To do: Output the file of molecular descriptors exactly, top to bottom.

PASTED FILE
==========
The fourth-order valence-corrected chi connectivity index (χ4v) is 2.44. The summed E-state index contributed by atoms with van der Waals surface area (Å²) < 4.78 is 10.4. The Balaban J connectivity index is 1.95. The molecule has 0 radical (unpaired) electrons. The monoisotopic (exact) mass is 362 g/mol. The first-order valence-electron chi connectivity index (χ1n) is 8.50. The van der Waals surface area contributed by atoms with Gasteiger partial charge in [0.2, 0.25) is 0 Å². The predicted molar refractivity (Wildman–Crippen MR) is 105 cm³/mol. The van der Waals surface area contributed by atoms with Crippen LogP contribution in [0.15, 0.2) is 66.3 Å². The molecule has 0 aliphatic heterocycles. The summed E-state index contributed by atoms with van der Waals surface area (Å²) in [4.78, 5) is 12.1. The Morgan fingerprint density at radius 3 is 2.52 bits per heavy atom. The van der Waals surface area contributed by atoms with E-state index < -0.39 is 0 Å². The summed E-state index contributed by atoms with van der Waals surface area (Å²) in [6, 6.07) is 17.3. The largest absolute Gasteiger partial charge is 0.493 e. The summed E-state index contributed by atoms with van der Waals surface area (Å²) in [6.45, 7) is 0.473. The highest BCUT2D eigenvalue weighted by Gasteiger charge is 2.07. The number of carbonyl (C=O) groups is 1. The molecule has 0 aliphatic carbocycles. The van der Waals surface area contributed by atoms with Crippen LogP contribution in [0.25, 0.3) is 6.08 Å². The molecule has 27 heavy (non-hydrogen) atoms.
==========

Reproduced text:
The fourth-order valence-corrected chi connectivity index (χ4v) is 2.44. The summed E-state index contributed by atoms with van der Waals surface area (Å²) < 4.78 is 10.4. The Balaban J connectivity index is 1.95. The molecule has 0 radical (unpaired) electrons. The monoisotopic (exact) mass is 362 g/mol. The first-order valence-electron chi connectivity index (χ1n) is 8.50. The van der Waals surface area contributed by atoms with Gasteiger partial charge in [0.2, 0.25) is 0 Å². The predicted molar refractivity (Wildman–Crippen MR) is 105 cm³/mol. The van der Waals surface area contributed by atoms with Crippen LogP contribution in [0.15, 0.2) is 66.3 Å². The molecule has 0 aliphatic heterocycles. The summed E-state index contributed by atoms with van der Waals surface area (Å²) in [4.78, 5) is 12.1. The Morgan fingerprint density at radius 3 is 2.52 bits per heavy atom. The van der Waals surface area contributed by atoms with E-state index < -0.39 is 0 Å². The summed E-state index contributed by atoms with van der Waals surface area (Å²) in [6, 6.07) is 17.3. The largest absolute Gasteiger partial charge is 0.493 e. The summed E-state index contributed by atoms with van der Waals surface area (Å²) in [6.45, 7) is 0.473. The highest BCUT2D eigenvalue weighted by Gasteiger charge is 2.07. The number of carbonyl (C=O) groups is 1. The molecule has 0 aliphatic carbocycles. The van der Waals surface area contributed by atoms with Crippen LogP contribution in [0.25, 0.3) is 6.08 Å². The molecule has 27 heavy (non-hydrogen) atoms.